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Settling in with a Comfy Work from Home Setting

Long ago, in a galaxy far, far away…

Actually, it was only last year that we did a blog post about how to make your home better suited to “occasionally” working from home, with ideas like creating a dedicated home office by finishing your basement. Little did we know that in 2020 everything would change, and we would all be hunkered down, doing everything we could possibly manage to do without leaving the house.


NPR has reported on a survey by the Greater Washington Partnership that finds “with so much uncertainty continuing around the coronavirus, it might be next summer [2021] before most workers for private employers in the Washington, D.C. area return to the normalcy of their offices.” Maybe you’ve even decided that ditching the commute is actually pretty sweet and you’re ready for a real home office after months of trying to “make do” while keeping the whole family on track.

Along with revisiting the tips we posted in September 2019, which still basically hold true today, there are some other things we can add when you might be looking at the prospect of continuing your work from home a while longer.


Look behind you!

Working remotely almost definitely means using some kind of video conferencing. The one thing that everyone has realized in 2020 is that what’s behind you is very important, because that’s what the other people will be looking at.

Your backdrop shouldn’t be just a bare wall, but keep it as simple and neat as possible. Built-in bookcases and plants are always good backgrounds, and make sure you have a light in front of you, so your face isn’t in shadows.

zoom-mtg-webcam-floorplan-ideasIllustration courtesy Wirecutter, the New York Times

Multi-level lighting

What’s one of the best things about an office at home? No overhead fluorescent lights!  Lighting is important even when you’re not on a video call. Put your desk near a window for natural light, then supplement with a desk lamp, pendant lighting and task lamps that add illumination right where you need it. Make sure that it’s all arranged to avoid putting annoying glare on your monitor.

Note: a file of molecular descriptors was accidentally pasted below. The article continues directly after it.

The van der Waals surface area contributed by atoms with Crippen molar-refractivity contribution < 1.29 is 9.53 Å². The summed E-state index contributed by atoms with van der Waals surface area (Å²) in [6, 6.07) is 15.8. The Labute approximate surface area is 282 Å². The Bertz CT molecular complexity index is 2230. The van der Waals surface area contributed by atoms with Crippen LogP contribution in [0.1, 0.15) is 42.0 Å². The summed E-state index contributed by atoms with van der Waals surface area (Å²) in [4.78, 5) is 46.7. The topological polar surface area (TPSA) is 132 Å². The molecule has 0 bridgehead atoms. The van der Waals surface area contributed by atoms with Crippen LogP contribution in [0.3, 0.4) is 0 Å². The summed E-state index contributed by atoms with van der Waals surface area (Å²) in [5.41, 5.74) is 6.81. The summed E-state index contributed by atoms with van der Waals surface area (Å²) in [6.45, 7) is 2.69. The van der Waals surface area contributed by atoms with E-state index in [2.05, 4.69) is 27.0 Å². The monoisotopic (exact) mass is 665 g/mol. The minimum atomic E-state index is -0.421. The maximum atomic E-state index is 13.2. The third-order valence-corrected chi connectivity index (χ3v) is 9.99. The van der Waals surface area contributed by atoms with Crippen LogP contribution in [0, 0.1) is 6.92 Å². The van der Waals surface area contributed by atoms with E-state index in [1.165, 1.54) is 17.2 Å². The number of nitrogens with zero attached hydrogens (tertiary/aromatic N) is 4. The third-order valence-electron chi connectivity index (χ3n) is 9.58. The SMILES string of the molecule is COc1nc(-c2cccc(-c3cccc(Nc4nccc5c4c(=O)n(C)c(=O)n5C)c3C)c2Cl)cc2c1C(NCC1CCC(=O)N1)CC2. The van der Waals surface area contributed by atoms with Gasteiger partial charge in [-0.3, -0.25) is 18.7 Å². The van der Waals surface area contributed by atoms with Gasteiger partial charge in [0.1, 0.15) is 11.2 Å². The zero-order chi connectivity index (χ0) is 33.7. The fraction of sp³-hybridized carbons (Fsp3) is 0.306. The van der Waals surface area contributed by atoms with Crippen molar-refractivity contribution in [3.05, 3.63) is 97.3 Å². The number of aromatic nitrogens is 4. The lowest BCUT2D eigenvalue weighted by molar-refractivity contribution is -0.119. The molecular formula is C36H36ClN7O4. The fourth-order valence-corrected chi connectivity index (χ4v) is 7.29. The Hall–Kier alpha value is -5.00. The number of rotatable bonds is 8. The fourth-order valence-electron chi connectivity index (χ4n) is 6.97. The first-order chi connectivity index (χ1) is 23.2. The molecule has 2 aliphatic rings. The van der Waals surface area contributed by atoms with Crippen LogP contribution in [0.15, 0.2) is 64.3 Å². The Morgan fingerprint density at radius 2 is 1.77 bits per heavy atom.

office-den-after-alexandria-va-800x600Whole house remodel by Metro Building and Remodeling

Enjoy the view

An efficient home office doesn’t have to be boring. You’re not on Zoom all the time, so why not update your room to have some pleasant surroundings while you work. Add a large window for a view of the backyard, and have things you love to look at, whether it’s art prints, family photos, or plants which might even increase your productivity.

Work from home but not “in” the home

If you need a quieter place to work from home, away from the “comings and goings” of family life, consider a detached home office. It may be a room over the garage or a small out-building similar to a guest house that’s a private workspace just steps from your door, combining the convenience of a home office with the physical (and psychological) separation that is often missing when you work from home. Some areas around Metro DC have – or are considering – zoning that allows for a detached ADU (Accessory Dwelling Unit), depending on its size and use. You’ll need to find out if they are allowed where you live because they are strictly regulated by zoning and building codes in each county or town.

If you need a solution for improving your WFH setting, we can help. Whether it’s converting a spare bedroom with some home office built-ins, putting on an addition, or finishing the basement, we’d love to discuss how you can make your new normal also more comfortable and efficient.


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